Charles River

Charles River
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"Messianicity is not messianism ... even though this distinction remains fragile and enigmatic." (Jacques Derrida)

Tuesday, July 3, 2012

Report from Orono 2012-The Poetry of the 80s

There were many great moments at the just-concluded 2012 Orono Conference on The Poetry of the 80s. I’m being kind of partial here, of course, but I think the panel I organized on Michael Palmer, “Estranging the Logos,” with brilliant papers by Richard Deming, Peter O’Leary and Norman Finkelstein kind of rocked the house. I’m normally pretty unflappable (Editor’s note: actually not true, but it sounds good as a lead-in) so I stayed cool as I saw the room gradually filling up. At least 50 people, I’d say. Even Marjorie Perloff’s presence didn’t ruffle me since I’d rather counted on her coming.

But reader, when I looked up as I started my introduction and seated there, several rows up, right at eye level, I saw Nate Mackey, Charles Bernstein, and Susan Howe, gazing down at me with a cool, implacable Olympian calm, I confess, my heart quailed. I mean here I was, claiming with a straight face that the 80s were Palmer’s decade. I was too rattled to improvise in front of the poetry gods, so I just stuck to script and plowed on. No one remembers the introductions to these things anyway and the panel was so exciting it really just didn’t matter. By the time we got to the Q&A I was myself again.

I’m not going to set out in detail even a summary of all the talks I heard. That would require a Herculean effort. I’ll just mention some of the quirkier highlights and pleasures.

The glamorous Star Black orchestrating a madcap photo op with about 20 or so of us, including Charles Bernstein and Susan Howe, in the University’s student union after lunch.

Aldon Nielsen and I cheering when we watched the cable news feed of the SCOTUS ruling. Throughout the conference Aldon wore two hats. But not at the same time.

Chatting with the charming Donna Hollenberg about some of the juicier bits in her forthcoming biography of Denise Levertov.

Laura Moriarty fondly recalling Michael Palmer’s early mentorship.

Pen Creeley, period.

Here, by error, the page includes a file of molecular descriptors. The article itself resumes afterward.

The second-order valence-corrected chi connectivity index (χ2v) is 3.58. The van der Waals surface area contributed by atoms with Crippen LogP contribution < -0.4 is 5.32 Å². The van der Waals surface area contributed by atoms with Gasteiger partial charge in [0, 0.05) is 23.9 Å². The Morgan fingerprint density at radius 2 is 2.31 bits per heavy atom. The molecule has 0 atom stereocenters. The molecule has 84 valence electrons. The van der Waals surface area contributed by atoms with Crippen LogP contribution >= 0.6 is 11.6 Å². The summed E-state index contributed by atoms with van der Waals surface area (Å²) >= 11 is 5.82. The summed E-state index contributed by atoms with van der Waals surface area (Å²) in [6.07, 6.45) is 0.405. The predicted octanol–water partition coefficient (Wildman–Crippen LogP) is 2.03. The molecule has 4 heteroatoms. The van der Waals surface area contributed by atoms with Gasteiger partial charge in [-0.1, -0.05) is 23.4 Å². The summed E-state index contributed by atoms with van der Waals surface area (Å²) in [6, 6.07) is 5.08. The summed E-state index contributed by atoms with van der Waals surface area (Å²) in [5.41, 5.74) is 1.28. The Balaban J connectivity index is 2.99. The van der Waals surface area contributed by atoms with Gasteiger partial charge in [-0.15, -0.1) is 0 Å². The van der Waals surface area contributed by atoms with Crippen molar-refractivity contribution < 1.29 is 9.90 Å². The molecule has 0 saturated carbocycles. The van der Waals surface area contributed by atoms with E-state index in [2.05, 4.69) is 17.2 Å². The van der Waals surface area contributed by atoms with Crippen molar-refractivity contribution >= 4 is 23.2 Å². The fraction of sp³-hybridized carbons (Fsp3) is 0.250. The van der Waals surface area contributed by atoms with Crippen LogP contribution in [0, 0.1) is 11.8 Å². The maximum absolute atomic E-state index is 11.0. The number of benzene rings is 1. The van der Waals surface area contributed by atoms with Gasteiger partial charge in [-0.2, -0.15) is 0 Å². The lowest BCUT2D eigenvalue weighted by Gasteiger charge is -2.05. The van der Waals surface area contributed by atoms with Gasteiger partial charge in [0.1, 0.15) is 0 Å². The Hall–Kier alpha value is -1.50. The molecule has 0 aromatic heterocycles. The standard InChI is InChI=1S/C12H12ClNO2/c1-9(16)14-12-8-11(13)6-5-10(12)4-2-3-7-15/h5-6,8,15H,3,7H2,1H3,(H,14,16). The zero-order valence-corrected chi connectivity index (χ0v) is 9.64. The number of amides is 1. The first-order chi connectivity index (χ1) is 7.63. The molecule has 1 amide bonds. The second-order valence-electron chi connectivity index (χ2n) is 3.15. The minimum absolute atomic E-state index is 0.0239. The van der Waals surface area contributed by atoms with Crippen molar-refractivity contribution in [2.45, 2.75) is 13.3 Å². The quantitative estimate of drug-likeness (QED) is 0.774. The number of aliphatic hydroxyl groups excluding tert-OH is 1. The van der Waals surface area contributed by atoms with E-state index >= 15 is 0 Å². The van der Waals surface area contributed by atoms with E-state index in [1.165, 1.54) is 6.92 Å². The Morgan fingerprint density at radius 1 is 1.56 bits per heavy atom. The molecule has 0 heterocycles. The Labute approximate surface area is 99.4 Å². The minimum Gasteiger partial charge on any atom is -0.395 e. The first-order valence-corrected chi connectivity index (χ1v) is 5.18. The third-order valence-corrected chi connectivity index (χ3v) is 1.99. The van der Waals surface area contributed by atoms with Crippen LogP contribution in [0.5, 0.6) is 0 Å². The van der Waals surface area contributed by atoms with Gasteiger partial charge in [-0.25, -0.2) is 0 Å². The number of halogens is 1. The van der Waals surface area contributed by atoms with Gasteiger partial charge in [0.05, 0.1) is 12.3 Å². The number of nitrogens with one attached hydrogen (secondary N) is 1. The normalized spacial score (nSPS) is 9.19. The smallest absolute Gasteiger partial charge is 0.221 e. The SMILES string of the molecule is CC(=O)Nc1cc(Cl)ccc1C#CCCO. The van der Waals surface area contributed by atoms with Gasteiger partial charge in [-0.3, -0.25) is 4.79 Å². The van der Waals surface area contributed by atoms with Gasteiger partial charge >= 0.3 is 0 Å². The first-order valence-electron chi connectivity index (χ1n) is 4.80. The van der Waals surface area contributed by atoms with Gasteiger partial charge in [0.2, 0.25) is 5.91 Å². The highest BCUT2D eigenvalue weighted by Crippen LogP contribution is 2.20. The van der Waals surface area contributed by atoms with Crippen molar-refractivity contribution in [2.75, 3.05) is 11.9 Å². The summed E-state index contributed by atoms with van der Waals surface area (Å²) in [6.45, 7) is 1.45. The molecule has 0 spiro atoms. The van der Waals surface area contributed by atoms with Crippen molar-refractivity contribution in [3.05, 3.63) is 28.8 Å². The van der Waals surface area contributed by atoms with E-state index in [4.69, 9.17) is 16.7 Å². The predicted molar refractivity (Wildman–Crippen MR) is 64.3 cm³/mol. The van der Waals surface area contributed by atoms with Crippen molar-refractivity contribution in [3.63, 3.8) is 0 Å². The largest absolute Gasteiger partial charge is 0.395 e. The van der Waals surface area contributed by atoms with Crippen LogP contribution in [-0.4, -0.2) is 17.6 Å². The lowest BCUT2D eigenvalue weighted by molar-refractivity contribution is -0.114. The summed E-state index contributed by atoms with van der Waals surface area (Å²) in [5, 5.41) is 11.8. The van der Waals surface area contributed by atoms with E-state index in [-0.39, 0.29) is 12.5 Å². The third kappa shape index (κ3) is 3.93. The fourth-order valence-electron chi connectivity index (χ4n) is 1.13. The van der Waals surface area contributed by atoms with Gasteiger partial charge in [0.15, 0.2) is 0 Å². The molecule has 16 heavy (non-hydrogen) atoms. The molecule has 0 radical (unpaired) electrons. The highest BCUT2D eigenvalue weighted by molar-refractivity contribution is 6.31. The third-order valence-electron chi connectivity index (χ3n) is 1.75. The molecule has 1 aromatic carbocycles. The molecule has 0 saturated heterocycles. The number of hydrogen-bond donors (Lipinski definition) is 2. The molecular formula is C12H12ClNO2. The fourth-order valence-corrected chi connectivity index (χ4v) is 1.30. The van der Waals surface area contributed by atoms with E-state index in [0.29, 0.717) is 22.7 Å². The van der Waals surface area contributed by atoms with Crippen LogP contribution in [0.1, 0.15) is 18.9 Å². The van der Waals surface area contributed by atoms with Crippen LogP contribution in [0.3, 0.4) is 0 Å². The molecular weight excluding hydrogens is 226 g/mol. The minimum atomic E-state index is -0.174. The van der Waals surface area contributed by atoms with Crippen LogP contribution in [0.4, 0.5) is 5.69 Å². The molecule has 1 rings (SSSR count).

David Need lying supine on a bench outside Corbett Hall reciting from Patchen’s Journal of Albion Moonlight.

My Freudian slip in the Gustaf Sobin talk where I called Wordsworth’s “Ruined Cottage” “The Ruined College.”

Alan Golding’s Colbertism, in his Armand Schwerner talk: “hoaxiness.”

Charles Bernstein reading his heart-rending translation of Goethe's "Der Erlkonig."

Susan Howe holding up a copy of Lee Hickman’s magazine Temblor, at her plenary reading.

Marjorie Perloff declaring, as a respondent to a panel, that San Francisco as a literary scene was “over.” And Kevin Killian saying, “I could talk your ear off about that.”

Kevin Killian in general, but especially his deeply moving plenary talk about AIDS.

A major critic stating flatly that In The American Tree is just unreadable anymore.

Talking theology and Duncan with Peter O’Leary.

Talking Sobin with Joe Donahue.

Talking trash with Bob Archambeau and Grant Jenkins.

Keith Tuma’s sly sense of wit.

Talking Ed Dorn, Baraka, and Naropa with old Boulder friend Joe Richey on the drive back down to Portland.

Nate Mackey brandishing his cane as he strolled by Norman Finkelstein, Joe Donahue and myself and threatening to whack us with his “ugly stick.” Which conjured up the cover of his From a Broken Bottle Traces of Perfume Still Emanate, with its image of a flute terminating in a hammer head, and which, of course, I took to be a classic instance of gnostic contagion.

That was my Orono conference, in part. And I missed a lot, especially at the after-hours poetry readings.

Huge thanks to Steve Evans, Carla Billiteri, Ben Friedlander and Jennifer Moxley, for making it all happen. Bring on the 90s!


  1. That's a very nice photo of the four of us, but no one would mistake us for an 80s band!

  2. Wish I could have been there! (I mean Orono last week, not the eighties — there I was, & not in a band either...)

  3. We missed you, Pierre. But yeah, no one wants to go back to that future...